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Mackayle Weedon
Mackayle Weedon
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My name is Makaylee! I am going to be a senior majoring in Social Media Design Management. I am apart of the Phi Sigma Sigma Sorority chapter on campus! I love thrifting, photography, skiing and going...

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The North Wind is an independent student publication serving the Northern Michigan University community. It is partially funded by the Student Activity Fee. The North Wind digital paper is published daily during the fall and winter semesters except on university holidays and during exam weeks. The North Wind Board of Directors is composed of representatives of the student body, faculty, administration and area media.

Students protest against Israel-Hamas war with campus encampment
Students protest against Israel-Hamas war with campus encampment
Dallas WiertellaApril 30, 2024

December brings multiple hit-and-run incidents in Marquette County

During December 2013, were three hit-and-run incidents in Marquette County, according to the Marquette Police Department.

On Tuesday, December 17, Robin Rahoi was found on CR-KCB, approximately two miles east of Big Bay. Michigan State  Police determined her death was the result of a hit and run.

The second incident occured at  approximately 6:07 p.m. on Friday, Dec. 27. Marquette Police officers responded to a hit and run at the intersection of West Washington Street and US-41, causing the vehicle to be forced into the ditch.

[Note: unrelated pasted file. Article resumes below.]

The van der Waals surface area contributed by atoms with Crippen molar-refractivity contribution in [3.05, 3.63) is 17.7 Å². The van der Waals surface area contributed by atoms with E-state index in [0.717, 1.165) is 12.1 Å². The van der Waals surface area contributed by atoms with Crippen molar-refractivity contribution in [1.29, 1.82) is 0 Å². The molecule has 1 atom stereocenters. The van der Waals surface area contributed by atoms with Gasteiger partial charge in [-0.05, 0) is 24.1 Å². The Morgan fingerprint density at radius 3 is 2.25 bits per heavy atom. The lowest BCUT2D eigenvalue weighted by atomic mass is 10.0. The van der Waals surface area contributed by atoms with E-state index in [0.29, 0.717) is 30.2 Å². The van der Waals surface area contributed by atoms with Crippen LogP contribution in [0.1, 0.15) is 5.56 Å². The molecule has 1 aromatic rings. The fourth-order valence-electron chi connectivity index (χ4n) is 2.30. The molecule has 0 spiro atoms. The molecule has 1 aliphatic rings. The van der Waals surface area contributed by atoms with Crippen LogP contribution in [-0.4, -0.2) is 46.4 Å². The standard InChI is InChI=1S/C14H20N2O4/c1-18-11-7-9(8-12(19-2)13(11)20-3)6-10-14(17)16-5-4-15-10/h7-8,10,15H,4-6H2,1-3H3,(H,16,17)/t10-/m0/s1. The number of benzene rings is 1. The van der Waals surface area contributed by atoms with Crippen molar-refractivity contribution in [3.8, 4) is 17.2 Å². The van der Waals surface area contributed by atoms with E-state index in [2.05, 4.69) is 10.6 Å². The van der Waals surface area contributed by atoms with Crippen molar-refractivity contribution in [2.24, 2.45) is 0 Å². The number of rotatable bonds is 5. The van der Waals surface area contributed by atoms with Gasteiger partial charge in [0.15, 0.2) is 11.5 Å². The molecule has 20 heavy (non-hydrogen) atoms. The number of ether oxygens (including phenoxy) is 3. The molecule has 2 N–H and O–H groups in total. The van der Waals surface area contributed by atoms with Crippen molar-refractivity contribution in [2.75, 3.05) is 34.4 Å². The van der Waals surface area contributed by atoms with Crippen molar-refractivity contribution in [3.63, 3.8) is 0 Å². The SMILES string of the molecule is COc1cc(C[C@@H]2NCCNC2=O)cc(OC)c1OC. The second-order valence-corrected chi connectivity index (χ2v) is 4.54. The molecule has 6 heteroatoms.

The third occured at approximately 12:04 p.m. on Monday, Dec. 30. Marquette Police department responded to a hit and run accident at the intersection of Presque Isle Avenue and Norwood Street. The incident occured when the suspect vehicle hit another vehicle while attempting to make a left hand turn onto Norwood from Presque Isle.

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R. Blake Riebolt, Captain of Patrol Operations for the Marquette Police Department, said there is no one factor in the rise of hit and runs experienced last month.

“It’s hard to say exactly, to pin point why there’s an increase in hit and runs,” Riebolt said. “Weather conditions tend to take a role; you tend to have more accidents in the weather months, and that will also have a play in people not wanting to get in trouble.”

According to Riebolt the most important thing someone who’s involved in a hit and run should do is call the police immediately after an incident.

“The No. 1 thing when it comes to an accident is to identify the individual that’s involved,” Reibolt said. “What we recommend is getting out and exchanging some information. What happens a lot of times is people get in a small fender bender accident and  they say ‘we don’t need to call the police’ and then they leave.

“At that point there’s no recourse for the individual down the road,” he said. “Either they give a false name or number and we’re already behind the eight ball on the investigation.”

Riebolt emphasised that students shouldn’t be afraid to call when an incident occurs.

“If we respond and feel that its under the minimum requirements for an accident report then we’ll let you know then, but at least its documented.”

Reibolt said their are several warning signs for when an accident occurs.

“If the individual involves says ‘hey, lets not call for the police and I’ll pay for the damages and we’ll be fine’ usually that means that the individual involved is either without a license or doesn’t have their vehicle insured or that’s usually a flag of something suspicious going on for us,” Riebolt said.

If not directly affected in the event of a hit and run accident Reibolt said other drivers and pedestrians can still play a crutial role in reporting an inccident.

“We recommend the best information a witness can do is get a vehicle description and at all possible get a license plate number,” Reibolt said. “Those are the best tools we can use to investigate a hit and run accident.”

Anyone with information regarding hit and run accidents should contact the Marquette Police Department at (906)228-0400.

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